In the wake of warnings over the industry's threats to the Great Barrier Reef, the Australian state of Queensland on Thursday gave the OK to one of the world's biggest coal mines.
The slated project is the Adani Enterprises-owned Carmichael Mine in the state's Galilee Basin, and it is expected to produce as much as 60 million tonnes of coal a year and also include a rail line and water infrastructure.
"If it proceeds," said Deputy Premier Jeff Seeney, "the Carmichael project would not only be the largest coal mine in Australia and one of the largest in the world, but a vital project in opening up the hugely significant Galilee Basin."
Reuters reports that
[t]he port that Adani plans to use, Abbot Point, is facing a legal challenge from environmentalists fighting expansion plans that would involve dredging up 3m cubic meters of sand and dumping it near the Great Barrier Reef.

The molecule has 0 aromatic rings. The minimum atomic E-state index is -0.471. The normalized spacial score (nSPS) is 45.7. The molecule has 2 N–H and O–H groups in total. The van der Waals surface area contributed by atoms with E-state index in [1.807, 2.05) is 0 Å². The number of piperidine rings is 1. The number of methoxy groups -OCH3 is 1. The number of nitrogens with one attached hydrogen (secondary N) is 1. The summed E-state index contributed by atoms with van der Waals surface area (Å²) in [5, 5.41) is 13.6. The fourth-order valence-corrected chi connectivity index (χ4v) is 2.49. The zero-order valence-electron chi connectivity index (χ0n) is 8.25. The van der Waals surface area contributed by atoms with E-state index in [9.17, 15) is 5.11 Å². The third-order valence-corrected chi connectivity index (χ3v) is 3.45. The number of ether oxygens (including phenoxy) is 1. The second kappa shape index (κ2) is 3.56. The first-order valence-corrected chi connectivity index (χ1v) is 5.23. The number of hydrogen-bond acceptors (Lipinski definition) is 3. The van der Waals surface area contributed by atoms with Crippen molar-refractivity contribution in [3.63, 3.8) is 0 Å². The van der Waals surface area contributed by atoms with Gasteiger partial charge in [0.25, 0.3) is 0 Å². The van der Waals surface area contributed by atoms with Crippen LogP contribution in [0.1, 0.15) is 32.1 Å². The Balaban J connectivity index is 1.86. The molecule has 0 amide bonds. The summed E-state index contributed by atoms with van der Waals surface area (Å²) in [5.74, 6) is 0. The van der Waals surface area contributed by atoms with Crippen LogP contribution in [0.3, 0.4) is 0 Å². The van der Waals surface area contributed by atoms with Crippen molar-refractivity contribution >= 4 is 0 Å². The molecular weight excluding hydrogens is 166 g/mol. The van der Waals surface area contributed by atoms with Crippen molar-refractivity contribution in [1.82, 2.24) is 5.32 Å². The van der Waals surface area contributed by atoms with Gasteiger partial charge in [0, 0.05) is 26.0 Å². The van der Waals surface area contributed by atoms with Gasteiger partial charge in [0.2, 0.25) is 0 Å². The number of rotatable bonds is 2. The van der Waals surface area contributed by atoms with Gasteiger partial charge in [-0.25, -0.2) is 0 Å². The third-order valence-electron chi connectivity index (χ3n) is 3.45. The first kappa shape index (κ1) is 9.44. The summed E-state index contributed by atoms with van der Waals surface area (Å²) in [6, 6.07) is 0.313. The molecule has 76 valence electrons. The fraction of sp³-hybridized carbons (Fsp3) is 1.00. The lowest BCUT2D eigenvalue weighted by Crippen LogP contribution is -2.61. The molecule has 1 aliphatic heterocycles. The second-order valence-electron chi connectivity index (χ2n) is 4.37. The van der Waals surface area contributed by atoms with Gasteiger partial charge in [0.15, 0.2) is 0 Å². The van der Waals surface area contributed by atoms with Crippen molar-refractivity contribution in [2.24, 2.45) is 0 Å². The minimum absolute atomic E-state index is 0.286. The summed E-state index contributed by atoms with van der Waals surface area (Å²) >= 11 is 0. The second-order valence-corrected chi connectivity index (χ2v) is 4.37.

Seeney said this and other approvals show that Queensland "is open for business."
The project now awaits approval at the federal level.
The green light for the project comes a day after the Australian Marine Conservation Society warned in a report that the Great Barrier Reef faces an 'unprecedented' threat from industrial development as a result of seabed dredging for coal industry expansion. It also comes on the heels of a warning from UNESCO to re-list the Reef as a World Heritage in Danger site due to the "range of significant threats affecting the property," including the dredging at Abbot Point.